Updated: Monday, November 30th 2020, 9:13:22 am
These two words CPA & CAC are becoming ever so important in the business world. Even though these words originated in the the startup world but now the business world has embraced them full.
CPA : Cost Per Acquisition
CAC : Customer Acquisition Cost
So in short, Cost for acquiring a customer or cost of convincing a customer to buy a product.
Basically, the CAC can be calculated by simply dividing all the costs spent on acquiring more customers (marketing expenses) by the number of customers acquired in the period the money was spent. For example, if a company spent $100 on marketing in a year and acquired 100 customers in the same year, their CAC is $1.00.
Knowing how much you can spend to acquire a customer is highly valuable. This gives you an ability to maximise your growth potential while keeping a close eye on profitability.
Let’s address a common myth. Customer acquisition cost (CAC) and cost per acquisition (CPA) are commonly conflated, and yet in reality they’re completely different metrics. Understanding the difference is the start to understanding CAC in depth.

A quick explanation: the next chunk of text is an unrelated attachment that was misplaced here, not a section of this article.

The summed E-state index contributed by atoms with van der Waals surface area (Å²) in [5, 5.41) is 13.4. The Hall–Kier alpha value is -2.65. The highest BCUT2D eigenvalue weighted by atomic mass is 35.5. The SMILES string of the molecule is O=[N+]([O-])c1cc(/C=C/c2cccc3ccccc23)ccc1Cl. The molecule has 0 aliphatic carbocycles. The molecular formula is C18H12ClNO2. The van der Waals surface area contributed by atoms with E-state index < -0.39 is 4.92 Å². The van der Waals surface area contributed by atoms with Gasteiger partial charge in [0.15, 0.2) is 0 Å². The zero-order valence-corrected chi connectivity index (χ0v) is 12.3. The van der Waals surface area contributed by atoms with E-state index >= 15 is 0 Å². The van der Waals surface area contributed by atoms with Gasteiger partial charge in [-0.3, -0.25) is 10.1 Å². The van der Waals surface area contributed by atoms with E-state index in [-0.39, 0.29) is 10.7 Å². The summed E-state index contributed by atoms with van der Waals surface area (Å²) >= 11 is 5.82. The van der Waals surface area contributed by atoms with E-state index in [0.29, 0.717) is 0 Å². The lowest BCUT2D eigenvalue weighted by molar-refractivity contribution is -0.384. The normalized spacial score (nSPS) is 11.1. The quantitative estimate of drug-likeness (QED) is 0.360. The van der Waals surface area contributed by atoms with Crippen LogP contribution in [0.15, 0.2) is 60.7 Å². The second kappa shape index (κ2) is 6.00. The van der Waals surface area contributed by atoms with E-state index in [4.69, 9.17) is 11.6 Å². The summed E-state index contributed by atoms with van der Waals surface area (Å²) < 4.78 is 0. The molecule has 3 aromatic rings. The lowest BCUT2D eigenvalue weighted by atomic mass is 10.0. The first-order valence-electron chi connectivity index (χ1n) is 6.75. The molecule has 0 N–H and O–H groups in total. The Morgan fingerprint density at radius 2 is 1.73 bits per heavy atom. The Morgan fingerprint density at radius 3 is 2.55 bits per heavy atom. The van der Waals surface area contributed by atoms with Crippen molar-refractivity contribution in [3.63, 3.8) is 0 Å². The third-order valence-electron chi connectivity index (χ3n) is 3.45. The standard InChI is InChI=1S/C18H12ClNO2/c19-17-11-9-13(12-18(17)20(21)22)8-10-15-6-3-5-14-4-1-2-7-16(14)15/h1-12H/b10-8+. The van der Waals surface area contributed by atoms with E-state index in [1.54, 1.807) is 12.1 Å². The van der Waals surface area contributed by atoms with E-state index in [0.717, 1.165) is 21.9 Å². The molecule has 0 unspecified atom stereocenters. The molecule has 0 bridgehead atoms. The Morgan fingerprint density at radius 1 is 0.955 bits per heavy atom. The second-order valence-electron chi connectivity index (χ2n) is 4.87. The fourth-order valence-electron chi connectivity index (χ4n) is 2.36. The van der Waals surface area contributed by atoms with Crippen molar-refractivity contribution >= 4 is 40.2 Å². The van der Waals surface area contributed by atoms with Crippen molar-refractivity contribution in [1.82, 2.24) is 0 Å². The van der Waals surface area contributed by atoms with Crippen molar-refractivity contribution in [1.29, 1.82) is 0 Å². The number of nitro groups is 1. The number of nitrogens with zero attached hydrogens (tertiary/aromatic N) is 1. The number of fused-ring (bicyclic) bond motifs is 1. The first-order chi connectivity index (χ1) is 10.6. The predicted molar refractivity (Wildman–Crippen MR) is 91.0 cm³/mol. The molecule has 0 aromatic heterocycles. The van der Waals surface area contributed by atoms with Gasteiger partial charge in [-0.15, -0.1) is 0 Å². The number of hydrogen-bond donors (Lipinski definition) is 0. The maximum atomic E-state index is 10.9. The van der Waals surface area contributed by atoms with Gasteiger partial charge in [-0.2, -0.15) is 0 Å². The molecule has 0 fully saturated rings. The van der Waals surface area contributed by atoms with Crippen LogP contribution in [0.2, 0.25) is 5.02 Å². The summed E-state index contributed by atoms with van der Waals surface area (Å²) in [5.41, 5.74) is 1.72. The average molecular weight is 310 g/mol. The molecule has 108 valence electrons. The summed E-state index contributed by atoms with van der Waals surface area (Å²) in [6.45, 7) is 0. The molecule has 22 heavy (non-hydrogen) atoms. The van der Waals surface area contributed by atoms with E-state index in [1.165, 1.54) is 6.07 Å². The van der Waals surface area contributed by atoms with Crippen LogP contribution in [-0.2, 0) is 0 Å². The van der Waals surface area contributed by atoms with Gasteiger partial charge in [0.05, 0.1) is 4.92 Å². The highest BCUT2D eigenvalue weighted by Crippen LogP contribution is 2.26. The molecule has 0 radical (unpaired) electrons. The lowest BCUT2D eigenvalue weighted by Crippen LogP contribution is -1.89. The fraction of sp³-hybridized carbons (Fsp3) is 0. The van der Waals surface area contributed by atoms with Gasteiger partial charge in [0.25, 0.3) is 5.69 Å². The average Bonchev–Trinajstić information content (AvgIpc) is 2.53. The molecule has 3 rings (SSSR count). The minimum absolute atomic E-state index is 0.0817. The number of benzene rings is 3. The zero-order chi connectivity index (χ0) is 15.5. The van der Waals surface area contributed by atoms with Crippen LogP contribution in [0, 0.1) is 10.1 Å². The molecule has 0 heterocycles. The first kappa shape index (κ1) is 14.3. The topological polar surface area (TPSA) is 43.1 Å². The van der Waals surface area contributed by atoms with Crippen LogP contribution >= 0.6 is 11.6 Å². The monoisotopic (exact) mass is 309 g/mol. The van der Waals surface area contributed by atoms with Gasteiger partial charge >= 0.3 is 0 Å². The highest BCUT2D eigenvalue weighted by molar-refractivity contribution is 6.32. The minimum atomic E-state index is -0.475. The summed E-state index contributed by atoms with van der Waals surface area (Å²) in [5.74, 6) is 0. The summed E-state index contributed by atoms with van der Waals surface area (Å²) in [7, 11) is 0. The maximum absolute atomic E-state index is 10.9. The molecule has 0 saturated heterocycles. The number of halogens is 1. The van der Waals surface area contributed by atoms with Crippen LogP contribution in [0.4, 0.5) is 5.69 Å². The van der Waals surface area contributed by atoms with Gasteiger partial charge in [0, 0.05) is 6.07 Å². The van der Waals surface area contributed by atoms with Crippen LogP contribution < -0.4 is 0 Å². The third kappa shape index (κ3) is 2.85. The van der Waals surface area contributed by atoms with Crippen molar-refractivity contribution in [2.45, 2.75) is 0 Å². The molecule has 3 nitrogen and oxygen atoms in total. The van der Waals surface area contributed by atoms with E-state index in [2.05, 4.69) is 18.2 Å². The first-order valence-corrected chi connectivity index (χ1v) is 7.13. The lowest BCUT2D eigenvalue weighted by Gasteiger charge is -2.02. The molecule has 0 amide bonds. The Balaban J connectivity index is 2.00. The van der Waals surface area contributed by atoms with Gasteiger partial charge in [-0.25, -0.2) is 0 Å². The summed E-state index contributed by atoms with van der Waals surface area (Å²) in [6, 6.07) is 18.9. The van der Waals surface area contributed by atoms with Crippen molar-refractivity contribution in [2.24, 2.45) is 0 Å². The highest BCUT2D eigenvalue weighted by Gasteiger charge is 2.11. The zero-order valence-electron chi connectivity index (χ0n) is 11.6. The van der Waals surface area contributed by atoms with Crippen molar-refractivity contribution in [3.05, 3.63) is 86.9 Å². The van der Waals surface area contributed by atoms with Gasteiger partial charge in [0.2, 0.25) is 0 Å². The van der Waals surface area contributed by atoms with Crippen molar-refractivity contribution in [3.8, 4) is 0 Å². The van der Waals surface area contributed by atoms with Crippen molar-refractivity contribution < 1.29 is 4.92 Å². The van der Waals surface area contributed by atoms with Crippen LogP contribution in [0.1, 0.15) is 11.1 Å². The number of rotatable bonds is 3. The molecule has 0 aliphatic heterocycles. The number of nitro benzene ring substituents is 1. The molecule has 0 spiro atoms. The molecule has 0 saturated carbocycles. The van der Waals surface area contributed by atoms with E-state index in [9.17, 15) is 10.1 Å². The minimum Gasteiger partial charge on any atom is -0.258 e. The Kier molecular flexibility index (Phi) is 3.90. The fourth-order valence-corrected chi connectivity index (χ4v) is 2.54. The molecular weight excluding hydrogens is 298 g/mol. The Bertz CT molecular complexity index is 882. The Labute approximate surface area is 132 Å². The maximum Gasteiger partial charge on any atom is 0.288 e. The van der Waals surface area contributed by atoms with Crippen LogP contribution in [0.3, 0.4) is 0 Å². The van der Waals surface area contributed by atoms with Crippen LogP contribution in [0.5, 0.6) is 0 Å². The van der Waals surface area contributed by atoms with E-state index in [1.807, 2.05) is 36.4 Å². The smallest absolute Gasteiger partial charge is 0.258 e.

CAC specifically measures the cost to acquire a customer. Conversely, CPA (Cost Per Acquisition) measures the cost to acquire something that is not a customer — for example, a registration, activated user, trial, or a lead. The two are related because CPA is usually used to measure the cost of things that are leading indicators to CAC.
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